Festival – Peru

“La gente para divertirse jugaba con agua con los vecinos en la calle y se mojaban completamente. Primero comenzaban a tirar globos con agua y terminaban con valdes de agua. Algunas veces la gente que caminaba tambien recibia agua. Todo quedaba muy mojado como si hubiera llovido mucho.”

“People, to amuse themselves, played with water with the neighbors in the street. They got completely wet. First they began to throw water balloons, but when they ran out they would go finished with buckets of water, maybe even the hose. Some times the people who were just walked received water balloons. There was no consideration for anyone if they’re around. Everything and everyone was drenched as if it had rained heavily.”


Norma was born in Huaraz, Peru, a small town located on the foothills of the Andy Mountain Range. She attended Santa Rosa de Viterbo Catholic school through high school, and graduated from the University of Lima, Peru with a Bachelor of Science in medical lab technology. Later, she immigrated to the United States, and worked in an Allergy Medical Clinic. This is what she recalls of the Celebracion de Festival.

Norma has been partaking in this festival for as long as she can remember. The festival always takes place in the month of February. This period of festival occurs immediately preceding Lent (between Ash Wednesday and Easter) and is observed by mostly Roman Catholic Countries, particularly by people of Latin origins. Carnival is especially dominant in Brazil, but as the residence of Huaraz took their religion seriously, they joined in on the festivities. Norma always looked forward to it because it was hot and was a good time to play with water. She said it was a fun way to get involved. Yet, the connection between water and Carnival was never known to her.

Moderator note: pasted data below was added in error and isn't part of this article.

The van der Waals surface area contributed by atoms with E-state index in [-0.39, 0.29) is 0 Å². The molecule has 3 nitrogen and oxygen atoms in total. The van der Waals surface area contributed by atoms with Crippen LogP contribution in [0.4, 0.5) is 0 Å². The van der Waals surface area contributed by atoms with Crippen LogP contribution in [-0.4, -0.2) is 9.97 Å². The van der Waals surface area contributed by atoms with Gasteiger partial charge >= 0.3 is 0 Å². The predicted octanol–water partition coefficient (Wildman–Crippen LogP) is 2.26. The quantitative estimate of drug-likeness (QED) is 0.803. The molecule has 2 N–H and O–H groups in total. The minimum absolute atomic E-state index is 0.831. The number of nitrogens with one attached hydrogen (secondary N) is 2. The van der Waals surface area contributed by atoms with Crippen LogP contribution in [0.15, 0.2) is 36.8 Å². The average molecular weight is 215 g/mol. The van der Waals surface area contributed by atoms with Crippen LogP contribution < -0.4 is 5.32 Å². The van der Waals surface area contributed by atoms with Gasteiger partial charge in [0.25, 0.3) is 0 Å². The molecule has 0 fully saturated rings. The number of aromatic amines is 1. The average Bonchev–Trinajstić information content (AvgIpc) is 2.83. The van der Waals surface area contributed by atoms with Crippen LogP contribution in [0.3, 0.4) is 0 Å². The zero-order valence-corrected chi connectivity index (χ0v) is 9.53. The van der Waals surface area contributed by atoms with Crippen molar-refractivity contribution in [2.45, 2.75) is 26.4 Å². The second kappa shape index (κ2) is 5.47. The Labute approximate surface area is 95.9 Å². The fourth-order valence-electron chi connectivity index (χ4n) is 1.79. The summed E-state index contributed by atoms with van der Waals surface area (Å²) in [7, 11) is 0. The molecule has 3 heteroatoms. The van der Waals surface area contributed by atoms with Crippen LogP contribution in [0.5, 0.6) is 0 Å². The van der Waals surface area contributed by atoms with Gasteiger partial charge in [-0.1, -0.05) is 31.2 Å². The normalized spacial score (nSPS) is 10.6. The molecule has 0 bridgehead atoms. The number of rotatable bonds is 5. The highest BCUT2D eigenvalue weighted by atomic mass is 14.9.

Festival is part of Norma’s heritage. It part of her tradition and part of who she is. Living in America now, she can no longer throw water at stranger that pass in the street for it is not the customary here. In America, “people might sue”. It didn’t matter your age. She said that some older men sit down with the hose ready. People would walk around with their water guns in hand. There was no consideration for anyone if they’re around.

From an outsider perspective, I think this could possible be one of the greatest festival ever: a legalized national water fight. Comparing our society to those of Latin America, there is a difference in the seriousness of things. Americans have a set perception that it is better to labor and be more efficient, working toward the future, then enjoying the present day. In Peru, they enjoy the festivities and reflecting on the past and the traditional values they holds. It a day of living in the present, where the economic driven mindset of American and their forward thinking is absent from their minds.

It’s strange to think that an entire nation would legalize a national water fight day. However, as mentioned earlier, Peru is a very religious and Catholic country. Lent is a quiet, somber time of appreciation. This period preceding it is therefore filled with joy and life as the community prepares for the special occasion.

A thing to note is that Peru is very close to the equator and located in the Southern Hemisphere, which means it is summer during February. The idea of throwing water at each other is an ideal way to cool off from the heat.